Pilot Study of Melatonin and Epilepsy

The safety and scientific validity of this study is the responsibility of the study sponsor and investigators. Listing a study does not mean it has been evaluated by the U.S. Federal Government. Read our disclaimer for details. Identifier: NCT00965575
Recruitment Status : Completed
First Posted : August 25, 2009
Last Update Posted : June 18, 2014
Information provided by (Responsible Party):
Children's Hospital Medical Center, Cincinnati

Brief Summary:

The prevalence of epilepsy is 1% in the USA. About 30% of epilepsy patients eventually become refractory to medical treatment. Co morbid conditions are becoming as important as seizure control as these affect overall wellbeing. Sleep related complaints are frequent in them including, frequent arousals, difficulty falling asleep and excessive daytime sleepiness. Polysomnography shows increased arousal index, sleep onset latency, and stage shifts and fragmented REM sleep. Poor sleep efficiency causes daytime fatigue, poor cognition and behavior and can worsen seizure control. Stabilizing sleep may improve seizure control. Melatonin is a naturally occurring hormone in the body involved in the regulation of circadian rhythm and exogenously given, has been shown to decrease sleep onset latency, arousals, and there-by increase sleep efficiency in healthy pediatric patients. Similar data does not exist in the patients with epilepsy. As sleep has important impact on epilepsy and overall functioning, it is important to study effect of melatonin in children with epilepsy.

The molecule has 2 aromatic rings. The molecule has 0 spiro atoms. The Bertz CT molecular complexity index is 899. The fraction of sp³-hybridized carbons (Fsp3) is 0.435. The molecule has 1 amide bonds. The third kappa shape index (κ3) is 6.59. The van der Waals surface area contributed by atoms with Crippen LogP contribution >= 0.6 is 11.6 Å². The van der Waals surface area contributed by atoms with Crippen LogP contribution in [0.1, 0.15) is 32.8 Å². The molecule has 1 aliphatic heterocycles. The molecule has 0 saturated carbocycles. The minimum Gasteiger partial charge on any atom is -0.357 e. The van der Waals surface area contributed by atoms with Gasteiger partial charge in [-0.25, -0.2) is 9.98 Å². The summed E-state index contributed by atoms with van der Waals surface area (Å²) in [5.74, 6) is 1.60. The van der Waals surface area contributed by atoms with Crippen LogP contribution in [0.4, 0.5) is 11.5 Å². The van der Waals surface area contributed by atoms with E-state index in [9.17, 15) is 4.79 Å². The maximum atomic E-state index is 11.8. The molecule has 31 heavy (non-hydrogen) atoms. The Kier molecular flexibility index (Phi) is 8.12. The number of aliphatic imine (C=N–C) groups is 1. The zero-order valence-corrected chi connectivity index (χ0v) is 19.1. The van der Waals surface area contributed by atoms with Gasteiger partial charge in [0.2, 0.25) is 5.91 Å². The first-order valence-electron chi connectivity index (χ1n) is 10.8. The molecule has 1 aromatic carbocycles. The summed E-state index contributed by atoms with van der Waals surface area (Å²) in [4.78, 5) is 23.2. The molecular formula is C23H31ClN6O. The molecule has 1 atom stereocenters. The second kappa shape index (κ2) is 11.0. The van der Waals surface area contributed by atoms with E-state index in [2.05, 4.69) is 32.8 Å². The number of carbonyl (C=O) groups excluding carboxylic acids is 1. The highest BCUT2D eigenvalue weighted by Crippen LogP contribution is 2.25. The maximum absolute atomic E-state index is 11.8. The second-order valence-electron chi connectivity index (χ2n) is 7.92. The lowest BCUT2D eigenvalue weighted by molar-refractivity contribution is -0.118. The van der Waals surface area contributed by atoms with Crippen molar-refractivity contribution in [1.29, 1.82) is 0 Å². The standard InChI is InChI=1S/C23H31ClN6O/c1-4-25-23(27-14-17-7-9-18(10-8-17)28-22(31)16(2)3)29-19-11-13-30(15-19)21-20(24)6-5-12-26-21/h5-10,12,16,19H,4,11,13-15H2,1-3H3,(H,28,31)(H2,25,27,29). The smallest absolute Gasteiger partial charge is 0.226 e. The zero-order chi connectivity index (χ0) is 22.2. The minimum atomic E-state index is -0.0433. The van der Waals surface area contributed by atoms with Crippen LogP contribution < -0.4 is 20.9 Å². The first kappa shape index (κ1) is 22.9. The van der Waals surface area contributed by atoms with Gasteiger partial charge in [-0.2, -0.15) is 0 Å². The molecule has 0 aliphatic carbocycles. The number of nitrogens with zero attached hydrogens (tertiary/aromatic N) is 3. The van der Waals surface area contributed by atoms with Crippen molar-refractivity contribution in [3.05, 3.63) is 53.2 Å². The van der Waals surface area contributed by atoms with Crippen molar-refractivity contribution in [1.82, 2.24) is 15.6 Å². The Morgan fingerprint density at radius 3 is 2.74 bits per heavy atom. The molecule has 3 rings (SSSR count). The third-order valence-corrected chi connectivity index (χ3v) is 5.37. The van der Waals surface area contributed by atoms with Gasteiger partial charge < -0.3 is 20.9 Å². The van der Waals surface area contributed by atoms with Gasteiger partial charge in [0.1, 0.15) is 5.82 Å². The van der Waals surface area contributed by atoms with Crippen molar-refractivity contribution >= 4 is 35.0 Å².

We propose a randomized double blind placebo controlled trial with a cross-over design. Our hypothesis is that, for patients with epilepsy, administration of melatonin 30 minutes before bedtime for four weeks may:

  • Improve the quality of sleep;
  • Improve daytime functioning in terms of cognition, behavior and quality of life;
  • Decrease epileptic potential. We will use polysomnography, electroencephalogram, psychomotor vigilance task, seizure diary, and questionnaires to assess the effect of melatonin on these domains. This study may help to improve the care of children with epilepsy.